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  • Navigating in Perilous Seas of Language:In Memoriam and "The Wreck of the Deutschland"
  • Allan C. Christensen (bio)

In narrating the voyages of ships, poems often allude metaphorically to the progress of their own composition. The dangers threatening the ships suggest a risk that the poem may break off before reaching the desired port. Sometimes, as when the frail boat approaches a whirlpool in Shelley's Alastor, the impending shipwreck elicits dramatic suspense:

    the boat paused shuddering.-Shall it sinkDown the abyss? Shall the reverting stressOf that resistless gulph embosom it?Now shall it fall?

(ll. 394-397)1

Fortunately "a wandering stream of wind, / Breathed from the west" (ll. 397-398) catches the sail and conducts the boat to safety. The breath in such cases is that of a happy inspiration, the "correspondent breeze" that operates so frequently in Romantic poetry as a secular equivalent of the divine breath or spirit.2 But the inspiration does not always arrive, and some poems have drowned in the inebriating element that "Le Bateau ivre" of Rimbaud terms "the Poem of the Sea":

Et dès lors, je me suis baigné dans le PoèmeDe la Mer, infusé d'astres, et lactescent,Dévorant les azurs verts; où, flottaison blêmeEt ravie, un noyé pensif parfois descend.

(ll. 21-24)3

Later the little boat observes even worse instances of shipwreck-"Echouages hideux au fond des golfes bruns" (l. 54) -and the descent of other drowned bodies: "Et je voguais, lorsqu'à travers mes liens frêles / Des noyés descendaient dormir, à reculons!" (ll. 67-68). The "frail lines" that fail to check the reluctant descent of the victims are not only cordage in the nautical sense but the structural principles that maintain the lines (or vers) of poetry. At issue is the craftsmanship required to navigate the poetic vessel through dangerous seas. [End Page 379]

Of the works by Tennyson and Hopkins considered in this article, the image of navigation possesses a more obvious relevance to the latter. But the episodes in In Memoriam of the "fair ship" (9-19)4 and the "great ship" (103.35) resonate sufficiently to permit application of the metaphor of the voyage to the entire poem. To be emphasized in the case of both poems is that the marine element represents more importantly the linguistic medium. Or more than a medium subordinated to the purposes of human communication, language belongs like the sea to the natural environment that exists for its own non-human sake: "Language, like nature," according to the precepts of Max Müller that James Milroy believes to have influenced Hopkins, "has its laws, patterns and inscapes, which can be discovered and observed like natural phenomena." Nineteenth-century poets characteristically thought "that a language was itself far greater than the great works composed in it."5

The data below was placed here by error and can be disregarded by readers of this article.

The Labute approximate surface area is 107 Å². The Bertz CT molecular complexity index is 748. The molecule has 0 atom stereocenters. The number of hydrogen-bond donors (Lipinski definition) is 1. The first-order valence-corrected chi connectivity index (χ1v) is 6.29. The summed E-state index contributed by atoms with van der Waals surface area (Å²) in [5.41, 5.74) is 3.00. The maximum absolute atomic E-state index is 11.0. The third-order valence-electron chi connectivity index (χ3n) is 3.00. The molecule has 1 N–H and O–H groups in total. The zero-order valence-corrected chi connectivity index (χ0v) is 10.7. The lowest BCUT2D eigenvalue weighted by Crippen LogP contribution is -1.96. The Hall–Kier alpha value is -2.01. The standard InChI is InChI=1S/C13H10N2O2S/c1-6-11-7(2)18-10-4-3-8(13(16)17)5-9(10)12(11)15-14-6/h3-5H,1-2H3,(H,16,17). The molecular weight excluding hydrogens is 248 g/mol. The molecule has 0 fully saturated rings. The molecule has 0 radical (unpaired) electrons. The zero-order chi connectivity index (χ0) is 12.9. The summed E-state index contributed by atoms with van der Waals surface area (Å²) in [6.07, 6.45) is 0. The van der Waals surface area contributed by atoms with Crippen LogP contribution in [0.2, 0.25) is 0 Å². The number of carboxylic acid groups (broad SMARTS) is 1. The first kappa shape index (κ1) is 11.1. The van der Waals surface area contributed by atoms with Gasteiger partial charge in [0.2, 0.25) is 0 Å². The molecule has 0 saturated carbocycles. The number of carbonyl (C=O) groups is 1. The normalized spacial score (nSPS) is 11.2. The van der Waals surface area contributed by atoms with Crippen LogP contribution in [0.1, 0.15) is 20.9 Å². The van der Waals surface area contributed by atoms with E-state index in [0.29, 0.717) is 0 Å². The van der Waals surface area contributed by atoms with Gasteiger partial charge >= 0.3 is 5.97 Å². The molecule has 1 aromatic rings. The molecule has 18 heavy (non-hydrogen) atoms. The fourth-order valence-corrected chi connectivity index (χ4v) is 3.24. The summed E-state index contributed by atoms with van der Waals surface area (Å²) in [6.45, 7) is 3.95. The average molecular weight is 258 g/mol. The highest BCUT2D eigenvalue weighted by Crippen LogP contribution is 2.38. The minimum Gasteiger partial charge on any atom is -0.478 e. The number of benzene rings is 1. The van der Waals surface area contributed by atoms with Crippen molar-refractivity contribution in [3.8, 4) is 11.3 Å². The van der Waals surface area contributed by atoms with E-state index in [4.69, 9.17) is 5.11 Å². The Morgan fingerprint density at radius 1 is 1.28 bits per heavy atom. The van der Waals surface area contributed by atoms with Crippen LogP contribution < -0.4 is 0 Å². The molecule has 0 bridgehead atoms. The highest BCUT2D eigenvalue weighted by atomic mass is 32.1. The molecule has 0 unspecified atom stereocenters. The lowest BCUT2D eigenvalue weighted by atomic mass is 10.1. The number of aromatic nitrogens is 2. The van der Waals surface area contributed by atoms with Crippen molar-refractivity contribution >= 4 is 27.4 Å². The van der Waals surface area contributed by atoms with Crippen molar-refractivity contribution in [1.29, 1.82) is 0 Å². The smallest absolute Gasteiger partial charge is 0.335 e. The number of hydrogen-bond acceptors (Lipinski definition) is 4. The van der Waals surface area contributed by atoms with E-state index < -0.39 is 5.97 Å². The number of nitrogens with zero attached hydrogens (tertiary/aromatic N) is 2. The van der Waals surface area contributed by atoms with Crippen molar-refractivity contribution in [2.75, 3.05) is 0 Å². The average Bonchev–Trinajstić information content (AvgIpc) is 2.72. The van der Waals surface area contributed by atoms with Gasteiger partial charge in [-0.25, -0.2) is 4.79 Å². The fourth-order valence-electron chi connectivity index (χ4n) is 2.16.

The linguistic element includes protected harbors, such as "the bay of thy blessing"6 in Hopkins, and open seas, and the poems may navigate perilously outwards from the protected sites. The trajectory underway in the texts resembles, in Lacanian psychoanalytic theory, the child's transition from a maternal to a paternal linguistic regime. According to this theory the child seems in retrospect to have enjoyed an idyllically protected relationship with the mother. Beyond words their communication employed non-verbal sounds and body language in a fullness of presence that was subsequently shattered by the hostile intrusion of the father and the imposition of patriarchal law and culture. All of us, as Terry Eagleton explains, become the prey of a sense of loss and longing as we "enter language"-"we are severed from [the] mother's body" and will thereafter "spend all our lives [vainly] hunting for it."7

Having occurred in the poets' infancy, the profound loss has therefore predated the wreck of the Deutschland and the death of Hallam. The critical need to initiate the poem, or the voyage toward a new linguistic mastery, therefore derives from a repetition of the traumatic loss of a maternal figure. The lost maternal presence is more obvious in Hopkins' case since the poem treats the tall nun as an adumbration of the Blessed Virgin Mother...


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pp. 379-401
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